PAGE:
Determination of the pattern of variation in population abundance among spatial scales offers much insight into the potential regulating factors. Here we offer a method of quantifying spatial variance on a range of scales derived by sampling of irregularly spaced sites along complex coastlines. We use it to determine whether the nature of spatial variance depends on the trophic level or the mode of dispersal of the species involved and the role of the complexity of the underlying habitat. A least-cost distance model was used to determine distances by sea between all pairs of sites. Ordination of this distance matrix using multidimensional scaling allowed estimation of variance components with hierarchical ANOVA at nested spatial scales using spatial windows. By repeatedly moving these spatial windows and using a second set of spatial scales, average variance scale functions were derived for 50+ species in the UK rocky intertidal. Variance spectra for most species were well described by the inverse power law (1/f(beta)) for noise spectra, with values for the exponent ranging from 0 to 1.1. At higher trophic levels (herbivores and carnivores), those species with planktonic dispersal had significantly higher beta values, indicating greater large- than small-scale variability, as did those on simpler coastlines (southwestern England and Wales vs. western Scotland). Average abundance and proportional incidence of species had the strongest influence on beta values, with those of intermediate abundance and incidence having much greater large- scale variance (beta approximate to 0.5) than rare or ubiquitous species (beta approximate to 0).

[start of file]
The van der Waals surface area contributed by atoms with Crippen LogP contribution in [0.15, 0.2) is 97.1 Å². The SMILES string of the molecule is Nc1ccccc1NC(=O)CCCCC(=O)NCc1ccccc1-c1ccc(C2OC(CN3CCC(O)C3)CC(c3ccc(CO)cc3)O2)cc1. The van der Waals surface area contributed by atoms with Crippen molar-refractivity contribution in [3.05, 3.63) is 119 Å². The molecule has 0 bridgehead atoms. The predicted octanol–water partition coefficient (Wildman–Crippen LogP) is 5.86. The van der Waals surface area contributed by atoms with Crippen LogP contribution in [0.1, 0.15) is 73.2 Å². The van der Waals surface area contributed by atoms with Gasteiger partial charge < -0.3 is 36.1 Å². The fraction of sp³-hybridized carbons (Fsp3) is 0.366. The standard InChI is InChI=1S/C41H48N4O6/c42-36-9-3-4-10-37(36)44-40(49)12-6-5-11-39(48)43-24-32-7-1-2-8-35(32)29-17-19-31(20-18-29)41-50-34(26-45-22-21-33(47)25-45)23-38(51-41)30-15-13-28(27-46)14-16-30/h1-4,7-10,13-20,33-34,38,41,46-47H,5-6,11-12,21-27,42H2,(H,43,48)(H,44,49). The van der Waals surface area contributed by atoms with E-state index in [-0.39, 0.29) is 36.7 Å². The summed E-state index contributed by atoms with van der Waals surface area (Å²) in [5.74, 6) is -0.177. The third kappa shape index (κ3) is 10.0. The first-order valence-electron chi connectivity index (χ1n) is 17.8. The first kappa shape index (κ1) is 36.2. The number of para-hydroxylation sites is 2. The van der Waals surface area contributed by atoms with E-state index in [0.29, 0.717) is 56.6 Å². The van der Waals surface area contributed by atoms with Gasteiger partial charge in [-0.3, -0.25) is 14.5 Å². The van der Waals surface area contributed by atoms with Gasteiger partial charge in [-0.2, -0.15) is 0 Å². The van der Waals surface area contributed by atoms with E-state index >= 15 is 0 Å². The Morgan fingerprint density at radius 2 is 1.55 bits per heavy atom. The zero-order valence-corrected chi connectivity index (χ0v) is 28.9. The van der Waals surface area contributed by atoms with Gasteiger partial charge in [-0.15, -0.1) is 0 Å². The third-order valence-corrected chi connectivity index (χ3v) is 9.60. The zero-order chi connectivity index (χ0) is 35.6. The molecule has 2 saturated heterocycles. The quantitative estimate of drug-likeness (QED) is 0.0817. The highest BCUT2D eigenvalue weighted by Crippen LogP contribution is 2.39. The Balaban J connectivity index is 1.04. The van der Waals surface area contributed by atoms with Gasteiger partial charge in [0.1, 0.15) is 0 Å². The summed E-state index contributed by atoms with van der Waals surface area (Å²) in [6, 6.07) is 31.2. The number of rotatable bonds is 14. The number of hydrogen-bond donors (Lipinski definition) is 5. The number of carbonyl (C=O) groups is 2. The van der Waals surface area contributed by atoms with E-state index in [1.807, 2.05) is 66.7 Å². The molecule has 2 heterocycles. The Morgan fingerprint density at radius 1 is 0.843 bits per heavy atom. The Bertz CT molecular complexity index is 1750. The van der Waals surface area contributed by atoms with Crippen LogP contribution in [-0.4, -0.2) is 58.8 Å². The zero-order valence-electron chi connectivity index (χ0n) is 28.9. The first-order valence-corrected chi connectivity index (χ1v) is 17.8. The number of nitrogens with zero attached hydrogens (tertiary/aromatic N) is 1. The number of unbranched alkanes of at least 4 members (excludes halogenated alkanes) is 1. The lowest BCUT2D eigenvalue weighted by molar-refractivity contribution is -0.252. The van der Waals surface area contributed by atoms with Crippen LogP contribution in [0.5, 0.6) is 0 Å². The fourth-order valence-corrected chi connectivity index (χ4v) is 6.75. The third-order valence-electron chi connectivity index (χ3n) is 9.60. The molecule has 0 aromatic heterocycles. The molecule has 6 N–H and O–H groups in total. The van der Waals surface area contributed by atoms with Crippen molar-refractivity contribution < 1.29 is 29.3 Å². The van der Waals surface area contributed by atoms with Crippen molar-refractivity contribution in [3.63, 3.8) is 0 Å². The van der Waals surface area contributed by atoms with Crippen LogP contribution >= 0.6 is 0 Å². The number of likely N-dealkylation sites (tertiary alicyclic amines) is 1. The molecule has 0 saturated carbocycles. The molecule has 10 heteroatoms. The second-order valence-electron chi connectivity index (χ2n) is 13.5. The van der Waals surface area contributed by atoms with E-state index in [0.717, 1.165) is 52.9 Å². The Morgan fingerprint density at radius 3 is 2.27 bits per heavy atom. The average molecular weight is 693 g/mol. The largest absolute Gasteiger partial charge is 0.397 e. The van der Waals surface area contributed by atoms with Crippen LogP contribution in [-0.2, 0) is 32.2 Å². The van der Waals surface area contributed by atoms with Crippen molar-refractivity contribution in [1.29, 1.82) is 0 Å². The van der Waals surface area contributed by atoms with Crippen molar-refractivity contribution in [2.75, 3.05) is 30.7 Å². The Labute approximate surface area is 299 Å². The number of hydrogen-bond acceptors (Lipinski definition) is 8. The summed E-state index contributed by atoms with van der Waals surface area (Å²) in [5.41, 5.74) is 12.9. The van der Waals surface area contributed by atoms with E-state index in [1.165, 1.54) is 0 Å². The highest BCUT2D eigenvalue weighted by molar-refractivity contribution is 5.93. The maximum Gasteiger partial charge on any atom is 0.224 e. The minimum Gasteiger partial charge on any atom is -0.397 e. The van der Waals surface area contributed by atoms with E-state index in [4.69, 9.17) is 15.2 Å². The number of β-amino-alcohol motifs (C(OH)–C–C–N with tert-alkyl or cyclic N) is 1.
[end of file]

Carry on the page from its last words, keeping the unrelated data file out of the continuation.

|Number of pages||13|
|Publication status||Published - 2009|
- MARINE RESERVES